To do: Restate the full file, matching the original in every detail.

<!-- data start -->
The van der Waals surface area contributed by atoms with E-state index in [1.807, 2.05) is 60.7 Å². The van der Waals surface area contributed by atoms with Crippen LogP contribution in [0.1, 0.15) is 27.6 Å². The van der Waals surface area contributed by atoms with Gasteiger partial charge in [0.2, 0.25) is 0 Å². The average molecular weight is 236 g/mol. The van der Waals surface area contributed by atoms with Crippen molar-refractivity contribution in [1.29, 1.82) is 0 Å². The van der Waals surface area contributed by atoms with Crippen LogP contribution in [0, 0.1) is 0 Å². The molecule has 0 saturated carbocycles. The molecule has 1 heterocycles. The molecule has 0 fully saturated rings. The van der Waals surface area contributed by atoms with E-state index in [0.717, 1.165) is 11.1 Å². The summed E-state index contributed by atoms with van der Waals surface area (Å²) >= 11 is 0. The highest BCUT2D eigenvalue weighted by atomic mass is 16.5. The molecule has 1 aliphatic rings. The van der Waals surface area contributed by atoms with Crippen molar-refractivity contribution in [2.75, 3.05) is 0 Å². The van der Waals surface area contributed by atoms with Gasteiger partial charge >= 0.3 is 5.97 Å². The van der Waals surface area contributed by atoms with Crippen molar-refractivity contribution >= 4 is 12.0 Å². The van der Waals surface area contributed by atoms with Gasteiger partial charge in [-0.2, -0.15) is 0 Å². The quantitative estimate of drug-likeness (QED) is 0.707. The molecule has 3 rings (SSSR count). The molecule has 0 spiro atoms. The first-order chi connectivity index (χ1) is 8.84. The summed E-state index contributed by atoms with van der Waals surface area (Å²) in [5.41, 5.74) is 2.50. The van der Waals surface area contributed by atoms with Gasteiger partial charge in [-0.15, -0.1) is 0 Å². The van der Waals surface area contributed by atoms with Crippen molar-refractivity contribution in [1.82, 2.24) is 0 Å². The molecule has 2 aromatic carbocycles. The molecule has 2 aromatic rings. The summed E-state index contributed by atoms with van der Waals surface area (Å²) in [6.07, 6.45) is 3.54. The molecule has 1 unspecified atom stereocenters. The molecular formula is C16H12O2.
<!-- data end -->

The van der Waals surface area contributed by atoms with E-state index in [1.807, 2.05) is 60.7 Å². The van der Waals surface area contributed by atoms with Crippen LogP contribution in [0.1, 0.15) is 27.6 Å². The van der Waals surface area contributed by atoms with Gasteiger partial charge in [0.2, 0.25) is 0 Å². The average molecular weight is 236 g/mol. The van der Waals surface area contributed by atoms with Crippen molar-refractivity contribution in [1.29, 1.82) is 0 Å². The van der Waals surface area contributed by atoms with Crippen LogP contribution in [0, 0.1) is 0 Å². The molecule has 0 saturated carbocycles. The molecule has 1 heterocycles. The molecule has 0 fully saturated rings. The van der Waals surface area contributed by atoms with E-state index in [0.717, 1.165) is 11.1 Å². The summed E-state index contributed by atoms with van der Waals surface area (Å²) >= 11 is 0. The highest BCUT2D eigenvalue weighted by atomic mass is 16.5. The molecule has 1 aliphatic rings. The van der Waals surface area contributed by atoms with Crippen molar-refractivity contribution in [2.75, 3.05) is 0 Å². The van der Waals surface area contributed by atoms with Gasteiger partial charge >= 0.3 is 5.97 Å². The van der Waals surface area contributed by atoms with Crippen molar-refractivity contribution >= 4 is 12.0 Å². The van der Waals surface area contributed by atoms with Gasteiger partial charge in [-0.2, -0.15) is 0 Å². The quantitative estimate of drug-likeness (QED) is 0.707. The molecule has 3 rings (SSSR count). The molecule has 0 spiro atoms. The first-order chi connectivity index (χ1) is 8.84. The summed E-state index contributed by atoms with van der Waals surface area (Å²) in [5.41, 5.74) is 2.50. The van der Waals surface area contributed by atoms with Gasteiger partial charge in [-0.15, -0.1) is 0 Å². The van der Waals surface area contributed by atoms with Crippen molar-refractivity contribution in [1.82, 2.24) is 0 Å². The molecule has 2 aromatic carbocycles. The molecule has 2 aromatic rings. The summed E-state index contributed by atoms with van der Waals surface area (Å²) in [6.07, 6.45) is 3.54. The molecule has 1 unspecified atom stereocenters. The molecular formula is C16H12O2.